But why a ranch internship in South Dakota? Well, during my studies, I have developed a particular interest in beef cattle. Not only am I infatuated with a well-marbled steak and cowboy culture, but I really appreciate that the beef industry has remained largely in the hands of family operations compared to a world of other ag industries that seems to be gravitating toward consolidation and large corporate ownership. When I was applying for summer internships, I was hoping that I would find one that would help me gain valuable insight and knowledge that would assist me in becoming a better advocate for the industry and its operators as I pursue my ambitions of public policy and ag law. Although I have only been here for a short time, there is no doubt in my mind that I am in the right place. The Perman family is not only a proactive member and advocate of the beef industry but they are fountains of knowledge concerning production, marketing, and current issues facing the beef community. I have learned so much already and look forward to working for some of the best in the business this summer. Thanks for taking the time to read my first post and I look forward to keeping you posted as the summer goes on!

One Last Ride.

My previous journals usually took me an afternoon to write at the end of the week because I had all week to write them, but this one is different. I’ve been thinking of what to write in this journal for quite some time. I wanted my final journal post to be my best one. Yes, this is the last journal by Rob, although I am toying with the idea of starting my own blog. I appreciate everyone who read this journal on a regular basis and everyone who just stumbled upon this now.


It is my last week here at Rock Hills Ranch. I’m closing a chapter in my life and beginning to write a new one starting next week. I’ll be moving to south central South Dakota to chase my lifelong dream of being a working cowboy. I’ve been slowly wrapping up projects around here and packing my belongings in preparation of leaving this special place. Other interns have made a summary of the activities they did over the summer as a final journal, some have been philosophical and I do believe I’m going to lean towards the latter but throw some stories in there too.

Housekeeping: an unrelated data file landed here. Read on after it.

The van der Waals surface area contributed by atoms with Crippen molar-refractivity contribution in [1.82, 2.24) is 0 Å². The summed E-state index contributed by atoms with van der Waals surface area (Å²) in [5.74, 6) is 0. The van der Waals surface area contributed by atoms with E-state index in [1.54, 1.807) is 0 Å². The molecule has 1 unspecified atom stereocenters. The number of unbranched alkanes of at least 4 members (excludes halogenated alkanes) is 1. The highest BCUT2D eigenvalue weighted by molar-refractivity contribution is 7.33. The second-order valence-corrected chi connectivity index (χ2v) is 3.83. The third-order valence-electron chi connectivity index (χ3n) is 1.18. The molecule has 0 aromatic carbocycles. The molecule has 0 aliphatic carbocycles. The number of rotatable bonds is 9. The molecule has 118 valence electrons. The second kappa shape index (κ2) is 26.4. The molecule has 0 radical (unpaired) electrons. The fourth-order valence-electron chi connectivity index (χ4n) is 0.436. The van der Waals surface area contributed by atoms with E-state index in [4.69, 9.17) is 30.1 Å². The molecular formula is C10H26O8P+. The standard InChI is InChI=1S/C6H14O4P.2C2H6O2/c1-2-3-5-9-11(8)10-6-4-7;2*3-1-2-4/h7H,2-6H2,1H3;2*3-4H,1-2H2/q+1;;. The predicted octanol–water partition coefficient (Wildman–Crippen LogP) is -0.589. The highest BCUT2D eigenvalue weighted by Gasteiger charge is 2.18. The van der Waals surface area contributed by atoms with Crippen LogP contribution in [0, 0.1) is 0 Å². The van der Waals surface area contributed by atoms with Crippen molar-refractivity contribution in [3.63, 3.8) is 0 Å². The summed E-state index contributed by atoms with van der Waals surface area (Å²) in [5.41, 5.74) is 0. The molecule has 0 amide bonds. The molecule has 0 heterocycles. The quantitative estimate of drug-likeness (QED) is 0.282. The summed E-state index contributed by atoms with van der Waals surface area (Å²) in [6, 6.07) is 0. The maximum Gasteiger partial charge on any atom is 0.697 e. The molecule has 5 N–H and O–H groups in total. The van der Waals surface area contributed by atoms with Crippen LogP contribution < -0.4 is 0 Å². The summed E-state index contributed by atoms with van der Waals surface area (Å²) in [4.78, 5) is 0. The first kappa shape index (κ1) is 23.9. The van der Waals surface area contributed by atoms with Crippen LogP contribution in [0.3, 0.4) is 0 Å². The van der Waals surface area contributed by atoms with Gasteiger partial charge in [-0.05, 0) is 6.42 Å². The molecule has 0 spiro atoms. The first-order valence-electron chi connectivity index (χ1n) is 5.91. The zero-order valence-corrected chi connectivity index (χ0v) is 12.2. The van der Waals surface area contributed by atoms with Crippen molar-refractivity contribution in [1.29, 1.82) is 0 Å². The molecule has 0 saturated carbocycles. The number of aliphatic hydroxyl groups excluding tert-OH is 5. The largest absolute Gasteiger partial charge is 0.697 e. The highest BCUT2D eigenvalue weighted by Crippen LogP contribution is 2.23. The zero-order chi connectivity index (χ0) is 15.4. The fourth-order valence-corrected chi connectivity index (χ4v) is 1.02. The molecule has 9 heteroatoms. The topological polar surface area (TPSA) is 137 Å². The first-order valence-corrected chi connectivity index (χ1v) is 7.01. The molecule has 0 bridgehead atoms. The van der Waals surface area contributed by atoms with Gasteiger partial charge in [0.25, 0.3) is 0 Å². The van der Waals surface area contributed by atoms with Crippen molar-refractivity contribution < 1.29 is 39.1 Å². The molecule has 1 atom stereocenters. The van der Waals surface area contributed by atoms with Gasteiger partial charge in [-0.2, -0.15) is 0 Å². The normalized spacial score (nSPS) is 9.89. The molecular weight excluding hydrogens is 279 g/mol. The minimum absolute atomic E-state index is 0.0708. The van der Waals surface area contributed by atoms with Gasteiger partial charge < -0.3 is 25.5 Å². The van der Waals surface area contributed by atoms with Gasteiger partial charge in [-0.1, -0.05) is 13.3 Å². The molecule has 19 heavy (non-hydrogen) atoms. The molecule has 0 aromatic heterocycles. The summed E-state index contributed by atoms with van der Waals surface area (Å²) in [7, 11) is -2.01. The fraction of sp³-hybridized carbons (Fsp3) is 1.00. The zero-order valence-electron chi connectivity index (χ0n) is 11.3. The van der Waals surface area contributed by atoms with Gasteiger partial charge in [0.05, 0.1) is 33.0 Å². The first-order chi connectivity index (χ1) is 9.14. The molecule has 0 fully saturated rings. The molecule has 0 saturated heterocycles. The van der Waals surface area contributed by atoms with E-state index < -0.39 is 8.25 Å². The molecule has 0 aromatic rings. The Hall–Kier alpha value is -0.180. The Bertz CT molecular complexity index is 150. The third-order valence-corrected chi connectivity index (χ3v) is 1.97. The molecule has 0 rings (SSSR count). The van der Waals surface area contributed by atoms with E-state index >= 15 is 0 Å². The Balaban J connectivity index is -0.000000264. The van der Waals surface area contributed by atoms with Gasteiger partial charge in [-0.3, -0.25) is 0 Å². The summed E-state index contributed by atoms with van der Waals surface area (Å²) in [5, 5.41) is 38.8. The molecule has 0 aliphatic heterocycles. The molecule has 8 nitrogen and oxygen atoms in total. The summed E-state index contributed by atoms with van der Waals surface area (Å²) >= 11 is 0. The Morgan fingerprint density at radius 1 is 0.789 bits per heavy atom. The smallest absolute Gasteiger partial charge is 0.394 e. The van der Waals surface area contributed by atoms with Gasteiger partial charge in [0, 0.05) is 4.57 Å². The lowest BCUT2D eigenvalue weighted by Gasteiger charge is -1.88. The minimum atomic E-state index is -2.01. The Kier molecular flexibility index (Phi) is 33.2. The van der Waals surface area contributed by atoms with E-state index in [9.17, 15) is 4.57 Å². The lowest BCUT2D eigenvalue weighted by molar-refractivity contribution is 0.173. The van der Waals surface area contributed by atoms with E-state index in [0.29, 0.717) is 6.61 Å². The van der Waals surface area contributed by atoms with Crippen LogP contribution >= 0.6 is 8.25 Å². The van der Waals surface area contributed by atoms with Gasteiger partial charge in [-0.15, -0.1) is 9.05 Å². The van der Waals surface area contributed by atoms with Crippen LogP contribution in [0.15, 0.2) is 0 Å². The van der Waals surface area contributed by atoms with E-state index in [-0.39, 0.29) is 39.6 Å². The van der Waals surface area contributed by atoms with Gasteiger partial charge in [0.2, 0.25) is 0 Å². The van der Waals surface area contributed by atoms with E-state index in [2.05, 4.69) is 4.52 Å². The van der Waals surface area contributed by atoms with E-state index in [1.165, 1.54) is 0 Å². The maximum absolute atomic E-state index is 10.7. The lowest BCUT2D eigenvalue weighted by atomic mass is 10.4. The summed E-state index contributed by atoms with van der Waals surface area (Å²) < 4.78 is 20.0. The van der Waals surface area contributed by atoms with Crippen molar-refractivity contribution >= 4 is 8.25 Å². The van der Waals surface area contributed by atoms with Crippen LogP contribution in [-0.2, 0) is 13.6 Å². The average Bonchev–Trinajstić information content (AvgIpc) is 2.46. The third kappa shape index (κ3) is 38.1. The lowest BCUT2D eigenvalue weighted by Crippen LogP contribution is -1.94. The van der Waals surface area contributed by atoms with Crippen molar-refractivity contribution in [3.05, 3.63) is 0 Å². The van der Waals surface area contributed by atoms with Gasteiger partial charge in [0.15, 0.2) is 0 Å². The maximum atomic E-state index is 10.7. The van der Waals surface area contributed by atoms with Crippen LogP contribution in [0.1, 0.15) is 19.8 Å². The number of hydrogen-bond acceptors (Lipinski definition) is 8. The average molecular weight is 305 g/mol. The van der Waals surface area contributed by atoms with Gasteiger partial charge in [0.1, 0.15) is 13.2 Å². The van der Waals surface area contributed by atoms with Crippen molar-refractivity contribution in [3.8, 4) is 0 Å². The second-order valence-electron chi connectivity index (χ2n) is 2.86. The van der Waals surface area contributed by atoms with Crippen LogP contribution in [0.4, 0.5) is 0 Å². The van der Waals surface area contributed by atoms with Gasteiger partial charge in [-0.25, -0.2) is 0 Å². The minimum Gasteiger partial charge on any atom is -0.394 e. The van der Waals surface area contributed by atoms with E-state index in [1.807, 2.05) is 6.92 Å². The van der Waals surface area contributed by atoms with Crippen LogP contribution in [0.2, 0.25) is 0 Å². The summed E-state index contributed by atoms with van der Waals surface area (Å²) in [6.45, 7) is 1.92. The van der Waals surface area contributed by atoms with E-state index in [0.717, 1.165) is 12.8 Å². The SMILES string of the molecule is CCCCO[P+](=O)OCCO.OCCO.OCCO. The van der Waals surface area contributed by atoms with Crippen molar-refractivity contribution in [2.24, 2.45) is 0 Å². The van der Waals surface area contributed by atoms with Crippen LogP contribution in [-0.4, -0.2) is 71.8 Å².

Theodor Geisel has always been a favorite author of mine. If you are thinking, “who is that guy,” you may recognize his books like Green Eggs and Ham, The Cat In The Hat, Horton Hears a Who. Yes, Dr. Seuss is one of my all time favorite authors. Maybe it’s because he and I share a birthday, or the fact that the first book that I could read by myself was one of his. Either way, I have an entire collection of quotes that are attributed to him. I spent a lot of time deciding on what quote to use in this journal and I concluded that the following would be an excellent choice.


“You’re off to Great Places!

Today is your day!

Your mountain is waiting,

So… get on your way!”

Dr. Seuss, Oh, The Places You’ll Go!


If you had told me on February 13th that I would meet Lyle Perman and begin my internship adventure I would have laughed. I did research on RHR before my Skype interview with Luke that afternoon and I realized that if I was fortunate enough to intern in Lowry, I was going to a great place. The Permans are a wonderful family to call your friends, mentors and bosses; and  the community of Lowry opened their arms wide for me and made me feel welcome.


The land here is absolutely outstanding in my opinion. The rolling hills, the steep rocky hillsides and the wide valleys, the grass that reaches my stirrups in June and July; historical places such as old wagon ruts, homestead shacks; the creeks with trees and the flats where we cut so many bales of hay. If you take away some of the barbed wire fences on the land, it’s like we stepped right into the late 1800s and early 1900s.


Some days at Rock Hills Ranch were tough. Like the day this spring when Luke and I did everything we could to attempt to save a calf’s life. The day that I was building a new fence and the wire cut my arm and I rushed to Garnet’s mud room so she could help me stop the bleeding and bandage it up. I remember Luke telling the local kid who picks up odd and end jobs that tomorrow is a new day after he had troubles with a lawnmower. I had some of those days too. But I remember that each day is what you make it. I remember when I was cutting hay just east of Luke and Naomi’s house and I texted him asking if he could come help me change a sickle section or guard as I had to use the big wrench to turn the machine to line up all the holes on the opposite end. Luke came after helping put the kids to bed and helped me, we talked a few more minutes and I remember as I was climbing back into the tractor to keep cutting he called out “Hey Rob, good job at bouncing back after a rough start to the week.” I made that week my week.